Spring walks at Toys Hill

There's plenty of nature to be found on a walk to Toys Hill this spring, though our bluebells are what we're best known for, popping up around mid-April each year. To help steer you in the right direction we've listed our top bluebell walks for you below. There's plenty to see outside of bluebell season though with countless awe-inspiring views across the Weald of Kent and beyond.

New viewpoints providing a home for wildlife

Over the winter our rangers and volunteers have been busy clearing some of the trees around the woodland. This may sound counterproductive, but it’s the best thing we can do for our wildlife.

The richest habitat for wildlife isn’t solid woodland, but the woodland edges, openings and coppices. The vast majority of woodland critters live within a few metres of any opening.

This spring enjoy the viewpoints that were opened up over winter and keep an eye out for buzzing nature.


See for miles over the Weald of Kent from Toys Hill
View from the Octavia Hill well at Toys Hill, a National Trust property in Kent
See for miles over the Weald of Kent from Toys Hill
Discover a bluebell paradise at Mariners Hill
Bluebells at Mariners Hill, part of the Chartwell estate belonging to the National Trust in Kent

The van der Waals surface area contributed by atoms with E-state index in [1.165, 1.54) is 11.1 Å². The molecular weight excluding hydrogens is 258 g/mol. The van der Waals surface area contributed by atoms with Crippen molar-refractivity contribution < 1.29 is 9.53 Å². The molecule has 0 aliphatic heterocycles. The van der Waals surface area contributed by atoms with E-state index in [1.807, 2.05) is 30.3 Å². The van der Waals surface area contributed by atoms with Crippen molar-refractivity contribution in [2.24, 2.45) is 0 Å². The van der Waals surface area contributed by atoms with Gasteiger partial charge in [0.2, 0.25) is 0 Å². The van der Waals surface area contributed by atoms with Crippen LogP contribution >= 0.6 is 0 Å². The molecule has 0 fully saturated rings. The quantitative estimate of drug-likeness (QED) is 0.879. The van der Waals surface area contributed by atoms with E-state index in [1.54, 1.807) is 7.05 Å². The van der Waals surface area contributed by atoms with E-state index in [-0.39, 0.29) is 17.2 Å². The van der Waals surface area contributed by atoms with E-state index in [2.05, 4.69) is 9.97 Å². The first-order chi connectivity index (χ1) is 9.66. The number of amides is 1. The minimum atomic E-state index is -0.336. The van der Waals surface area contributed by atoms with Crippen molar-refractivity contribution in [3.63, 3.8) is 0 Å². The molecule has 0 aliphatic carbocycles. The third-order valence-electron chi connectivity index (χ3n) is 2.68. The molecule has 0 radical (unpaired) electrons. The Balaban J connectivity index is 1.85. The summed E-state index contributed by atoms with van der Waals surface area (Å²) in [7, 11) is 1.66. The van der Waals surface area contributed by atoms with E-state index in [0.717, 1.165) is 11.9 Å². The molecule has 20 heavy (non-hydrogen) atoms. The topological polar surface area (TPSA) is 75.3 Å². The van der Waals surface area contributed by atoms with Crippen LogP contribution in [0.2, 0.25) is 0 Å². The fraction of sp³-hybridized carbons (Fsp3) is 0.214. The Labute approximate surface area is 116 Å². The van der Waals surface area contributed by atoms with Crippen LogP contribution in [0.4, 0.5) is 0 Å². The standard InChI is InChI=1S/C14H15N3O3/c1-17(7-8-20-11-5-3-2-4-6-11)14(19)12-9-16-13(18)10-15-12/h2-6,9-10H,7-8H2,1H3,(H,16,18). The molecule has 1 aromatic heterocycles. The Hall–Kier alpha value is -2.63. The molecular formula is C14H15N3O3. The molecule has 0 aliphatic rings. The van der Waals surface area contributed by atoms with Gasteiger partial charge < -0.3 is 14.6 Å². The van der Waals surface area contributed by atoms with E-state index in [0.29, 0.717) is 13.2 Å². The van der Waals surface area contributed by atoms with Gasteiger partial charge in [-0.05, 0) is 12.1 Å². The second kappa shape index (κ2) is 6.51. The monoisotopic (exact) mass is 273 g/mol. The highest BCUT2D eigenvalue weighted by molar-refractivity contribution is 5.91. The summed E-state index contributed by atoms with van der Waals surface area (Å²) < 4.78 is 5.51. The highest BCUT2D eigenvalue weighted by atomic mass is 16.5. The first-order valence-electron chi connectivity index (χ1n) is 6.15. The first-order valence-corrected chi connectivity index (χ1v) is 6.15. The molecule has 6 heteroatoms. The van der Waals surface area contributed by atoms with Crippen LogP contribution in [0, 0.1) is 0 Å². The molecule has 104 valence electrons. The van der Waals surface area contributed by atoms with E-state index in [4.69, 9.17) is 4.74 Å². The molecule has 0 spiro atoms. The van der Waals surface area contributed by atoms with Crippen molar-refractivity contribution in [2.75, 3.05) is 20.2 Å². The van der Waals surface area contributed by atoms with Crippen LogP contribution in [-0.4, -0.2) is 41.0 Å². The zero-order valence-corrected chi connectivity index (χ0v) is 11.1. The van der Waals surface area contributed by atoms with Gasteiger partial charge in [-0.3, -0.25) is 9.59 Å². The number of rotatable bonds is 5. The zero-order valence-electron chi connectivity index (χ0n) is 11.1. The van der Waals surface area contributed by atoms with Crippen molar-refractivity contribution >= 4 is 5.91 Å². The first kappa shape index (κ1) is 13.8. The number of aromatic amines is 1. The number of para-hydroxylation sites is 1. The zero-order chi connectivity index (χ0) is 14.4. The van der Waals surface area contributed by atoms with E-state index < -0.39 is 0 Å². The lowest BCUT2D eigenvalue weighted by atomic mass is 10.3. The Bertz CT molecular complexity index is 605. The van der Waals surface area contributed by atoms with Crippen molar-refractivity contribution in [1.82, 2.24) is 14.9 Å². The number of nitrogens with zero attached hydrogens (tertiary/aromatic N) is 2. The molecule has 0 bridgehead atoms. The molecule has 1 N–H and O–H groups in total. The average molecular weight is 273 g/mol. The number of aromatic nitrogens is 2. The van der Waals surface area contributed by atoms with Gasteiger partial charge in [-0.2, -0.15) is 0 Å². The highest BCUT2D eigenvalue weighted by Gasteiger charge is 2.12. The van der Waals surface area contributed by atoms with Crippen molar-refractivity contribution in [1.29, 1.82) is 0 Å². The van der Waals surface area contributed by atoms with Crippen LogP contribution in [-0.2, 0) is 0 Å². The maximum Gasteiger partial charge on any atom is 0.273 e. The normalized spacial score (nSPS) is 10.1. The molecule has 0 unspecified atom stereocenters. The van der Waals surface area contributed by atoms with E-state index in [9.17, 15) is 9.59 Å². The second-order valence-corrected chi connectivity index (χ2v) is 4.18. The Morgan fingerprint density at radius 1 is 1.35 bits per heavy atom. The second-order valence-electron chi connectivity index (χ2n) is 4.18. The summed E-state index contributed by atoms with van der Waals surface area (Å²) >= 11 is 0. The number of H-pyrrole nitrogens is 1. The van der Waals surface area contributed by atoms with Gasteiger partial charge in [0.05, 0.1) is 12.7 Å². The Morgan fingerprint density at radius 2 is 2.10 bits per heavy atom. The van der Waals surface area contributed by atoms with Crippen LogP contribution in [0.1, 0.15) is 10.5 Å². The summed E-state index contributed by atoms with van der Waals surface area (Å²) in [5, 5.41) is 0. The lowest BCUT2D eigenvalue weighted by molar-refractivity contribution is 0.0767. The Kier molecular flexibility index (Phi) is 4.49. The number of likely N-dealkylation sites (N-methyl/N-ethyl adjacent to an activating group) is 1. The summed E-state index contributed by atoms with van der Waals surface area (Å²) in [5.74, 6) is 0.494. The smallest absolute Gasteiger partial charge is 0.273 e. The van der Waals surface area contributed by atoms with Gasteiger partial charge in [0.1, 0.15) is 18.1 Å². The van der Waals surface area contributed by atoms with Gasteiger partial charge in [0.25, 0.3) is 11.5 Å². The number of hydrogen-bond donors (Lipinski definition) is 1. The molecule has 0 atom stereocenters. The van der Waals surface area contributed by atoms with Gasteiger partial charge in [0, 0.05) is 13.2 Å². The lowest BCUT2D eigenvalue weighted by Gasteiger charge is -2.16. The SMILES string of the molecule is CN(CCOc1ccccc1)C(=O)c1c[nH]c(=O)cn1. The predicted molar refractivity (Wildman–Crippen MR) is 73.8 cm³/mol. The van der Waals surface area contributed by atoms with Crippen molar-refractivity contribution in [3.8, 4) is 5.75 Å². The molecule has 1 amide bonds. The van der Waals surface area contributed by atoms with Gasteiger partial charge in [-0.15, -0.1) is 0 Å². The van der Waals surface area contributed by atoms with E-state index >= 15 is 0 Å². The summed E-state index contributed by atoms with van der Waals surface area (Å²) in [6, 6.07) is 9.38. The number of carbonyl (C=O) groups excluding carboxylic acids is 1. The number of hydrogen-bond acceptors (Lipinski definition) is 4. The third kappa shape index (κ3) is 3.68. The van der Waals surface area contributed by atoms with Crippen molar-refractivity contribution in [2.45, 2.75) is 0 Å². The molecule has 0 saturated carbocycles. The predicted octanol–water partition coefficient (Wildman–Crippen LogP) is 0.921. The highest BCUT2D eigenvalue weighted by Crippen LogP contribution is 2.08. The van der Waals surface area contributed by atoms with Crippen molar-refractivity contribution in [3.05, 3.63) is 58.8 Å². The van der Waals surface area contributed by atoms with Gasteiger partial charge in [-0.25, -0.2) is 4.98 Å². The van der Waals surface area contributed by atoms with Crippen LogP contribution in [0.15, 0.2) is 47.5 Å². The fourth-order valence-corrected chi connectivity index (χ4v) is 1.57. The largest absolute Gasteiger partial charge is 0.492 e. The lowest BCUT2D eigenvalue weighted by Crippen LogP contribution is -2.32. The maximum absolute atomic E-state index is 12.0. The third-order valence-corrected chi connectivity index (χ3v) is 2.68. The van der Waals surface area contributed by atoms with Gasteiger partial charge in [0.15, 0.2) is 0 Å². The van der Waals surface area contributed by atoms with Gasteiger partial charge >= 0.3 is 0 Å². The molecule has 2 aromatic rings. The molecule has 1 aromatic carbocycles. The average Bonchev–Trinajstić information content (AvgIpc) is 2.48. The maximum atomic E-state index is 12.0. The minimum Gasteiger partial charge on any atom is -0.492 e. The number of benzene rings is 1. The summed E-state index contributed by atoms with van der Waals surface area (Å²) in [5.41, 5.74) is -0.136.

Walking trail

Octavia Hill west walk to Mariners Hill 

Take this 3 1/3 hour walk to Mariners Hill and back and you won’t be disappointed this bluebell season. The woodland floor at Mariners is just teeming with English bluebells from mid-April.

Chiltern Bluebells

Please help look after the bluebells 

'Bluebells are my most favourite sign of spring. They are beautiful yet so fragile. There's something really lovely about helping to protect them, because they do need our help' - Crispin Scott, Wildlife & Countryside Adviser.
By sticking to the paths you are protecting the native British bluebell so it will flower next year and for years to come.

Explore the bluebell woods at Emmetts Garden

Did you know...

Every damaged bluebell takes 4-6 years to regrow

By sticking to the paths you can help preserve these fragile native flowers for years to come